by Sarah Benton Feitlinger
Creating batteries that are smaller, cheaper, rechargeable and most importantly, environmentally friendly has been the holy grail for engineers across the globe for many years. Now some researchers at Sweden’s Linköping University may have finally succeeded in cracking the code with a battery made of paper!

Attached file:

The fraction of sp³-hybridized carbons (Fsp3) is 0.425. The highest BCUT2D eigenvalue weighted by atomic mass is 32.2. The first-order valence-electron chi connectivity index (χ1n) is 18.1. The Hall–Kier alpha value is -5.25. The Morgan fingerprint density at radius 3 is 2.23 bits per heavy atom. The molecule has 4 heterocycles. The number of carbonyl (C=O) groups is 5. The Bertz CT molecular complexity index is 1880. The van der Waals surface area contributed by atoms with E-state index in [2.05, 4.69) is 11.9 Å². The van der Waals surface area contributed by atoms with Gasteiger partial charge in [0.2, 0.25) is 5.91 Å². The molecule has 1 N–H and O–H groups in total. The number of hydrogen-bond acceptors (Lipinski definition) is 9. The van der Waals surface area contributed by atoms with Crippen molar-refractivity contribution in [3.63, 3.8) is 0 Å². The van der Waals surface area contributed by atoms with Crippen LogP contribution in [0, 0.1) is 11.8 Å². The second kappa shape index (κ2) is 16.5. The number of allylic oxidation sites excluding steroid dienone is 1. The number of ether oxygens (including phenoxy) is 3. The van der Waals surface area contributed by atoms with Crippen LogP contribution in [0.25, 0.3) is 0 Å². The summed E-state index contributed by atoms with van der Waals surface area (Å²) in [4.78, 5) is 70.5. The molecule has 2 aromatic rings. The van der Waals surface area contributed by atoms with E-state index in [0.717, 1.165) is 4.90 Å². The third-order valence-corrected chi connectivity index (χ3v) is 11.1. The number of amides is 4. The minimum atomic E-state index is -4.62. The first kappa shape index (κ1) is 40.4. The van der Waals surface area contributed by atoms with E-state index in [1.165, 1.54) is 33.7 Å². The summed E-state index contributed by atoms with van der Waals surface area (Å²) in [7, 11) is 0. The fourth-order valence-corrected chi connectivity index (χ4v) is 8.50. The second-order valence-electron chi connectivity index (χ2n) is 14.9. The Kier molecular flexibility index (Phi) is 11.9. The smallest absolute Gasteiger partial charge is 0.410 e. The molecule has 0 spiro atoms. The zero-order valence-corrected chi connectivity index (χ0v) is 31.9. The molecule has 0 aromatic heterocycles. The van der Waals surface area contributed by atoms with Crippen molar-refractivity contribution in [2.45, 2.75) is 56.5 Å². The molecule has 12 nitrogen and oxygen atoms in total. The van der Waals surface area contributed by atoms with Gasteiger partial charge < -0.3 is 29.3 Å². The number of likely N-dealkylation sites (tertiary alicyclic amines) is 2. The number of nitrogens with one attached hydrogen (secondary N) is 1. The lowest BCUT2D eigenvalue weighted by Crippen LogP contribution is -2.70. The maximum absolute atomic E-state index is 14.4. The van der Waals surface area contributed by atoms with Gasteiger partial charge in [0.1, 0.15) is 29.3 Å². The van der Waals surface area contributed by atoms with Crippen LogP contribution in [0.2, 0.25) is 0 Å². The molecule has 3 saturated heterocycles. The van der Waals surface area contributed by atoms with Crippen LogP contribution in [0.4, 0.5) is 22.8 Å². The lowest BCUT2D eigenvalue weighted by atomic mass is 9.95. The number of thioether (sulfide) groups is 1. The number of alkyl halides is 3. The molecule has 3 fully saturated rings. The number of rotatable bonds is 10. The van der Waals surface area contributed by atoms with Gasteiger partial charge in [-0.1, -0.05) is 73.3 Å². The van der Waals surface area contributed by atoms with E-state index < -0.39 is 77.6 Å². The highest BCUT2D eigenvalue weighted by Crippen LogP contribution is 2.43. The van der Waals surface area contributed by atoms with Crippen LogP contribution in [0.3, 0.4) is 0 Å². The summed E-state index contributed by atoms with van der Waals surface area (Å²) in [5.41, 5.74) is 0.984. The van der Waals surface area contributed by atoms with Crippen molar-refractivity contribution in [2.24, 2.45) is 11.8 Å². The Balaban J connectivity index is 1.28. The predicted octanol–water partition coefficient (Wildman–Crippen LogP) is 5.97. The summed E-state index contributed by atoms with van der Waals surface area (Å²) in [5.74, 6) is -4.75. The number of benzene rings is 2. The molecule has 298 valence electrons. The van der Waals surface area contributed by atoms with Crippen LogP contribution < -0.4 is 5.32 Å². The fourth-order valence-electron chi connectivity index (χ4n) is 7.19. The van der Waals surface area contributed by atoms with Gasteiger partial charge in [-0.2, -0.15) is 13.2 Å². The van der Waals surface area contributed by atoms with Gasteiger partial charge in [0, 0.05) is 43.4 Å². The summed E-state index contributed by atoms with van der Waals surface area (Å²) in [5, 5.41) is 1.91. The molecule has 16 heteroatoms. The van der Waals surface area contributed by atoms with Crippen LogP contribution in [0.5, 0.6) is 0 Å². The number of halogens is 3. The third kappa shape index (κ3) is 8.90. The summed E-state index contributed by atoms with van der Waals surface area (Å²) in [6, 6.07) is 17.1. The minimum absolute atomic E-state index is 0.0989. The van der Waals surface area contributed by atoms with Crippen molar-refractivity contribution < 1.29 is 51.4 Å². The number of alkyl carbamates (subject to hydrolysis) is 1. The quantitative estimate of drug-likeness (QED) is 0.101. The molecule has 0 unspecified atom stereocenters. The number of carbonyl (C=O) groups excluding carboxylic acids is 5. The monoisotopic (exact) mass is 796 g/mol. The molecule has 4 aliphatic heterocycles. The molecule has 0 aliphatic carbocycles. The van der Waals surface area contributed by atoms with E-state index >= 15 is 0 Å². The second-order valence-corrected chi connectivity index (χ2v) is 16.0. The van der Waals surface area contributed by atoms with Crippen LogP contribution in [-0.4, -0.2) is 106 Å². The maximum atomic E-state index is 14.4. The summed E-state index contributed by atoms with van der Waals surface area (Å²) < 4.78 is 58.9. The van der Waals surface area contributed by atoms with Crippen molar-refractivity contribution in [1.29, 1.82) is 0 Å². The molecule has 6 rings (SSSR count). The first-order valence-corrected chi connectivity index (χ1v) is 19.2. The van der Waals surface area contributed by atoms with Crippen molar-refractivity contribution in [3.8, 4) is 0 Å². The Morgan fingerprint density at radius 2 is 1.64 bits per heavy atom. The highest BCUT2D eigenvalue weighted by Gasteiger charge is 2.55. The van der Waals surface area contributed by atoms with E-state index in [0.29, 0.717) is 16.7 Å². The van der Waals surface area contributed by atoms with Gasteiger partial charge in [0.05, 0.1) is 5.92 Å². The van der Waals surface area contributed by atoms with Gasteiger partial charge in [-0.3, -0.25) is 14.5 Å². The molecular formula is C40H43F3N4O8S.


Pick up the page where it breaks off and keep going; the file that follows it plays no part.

Power Paper is the brainchild of scientists from Linköping University’s Laboratory of Organic Electronics. The researchers begin by blasting cellulose, the material that is used to make most paper and cardboard, with high-pressure water until each cellulose strand measures a mere 20 nanometers in diameter. The submerged strands are then exposed to a solution of electrically charged polymer which forms a thin coating around each nanofiber. The coated fibers and the liquid in between that works as an electrolyte, is then fashioned into a thin sheet, resulting in what the researchers call ‘Power Paper’.
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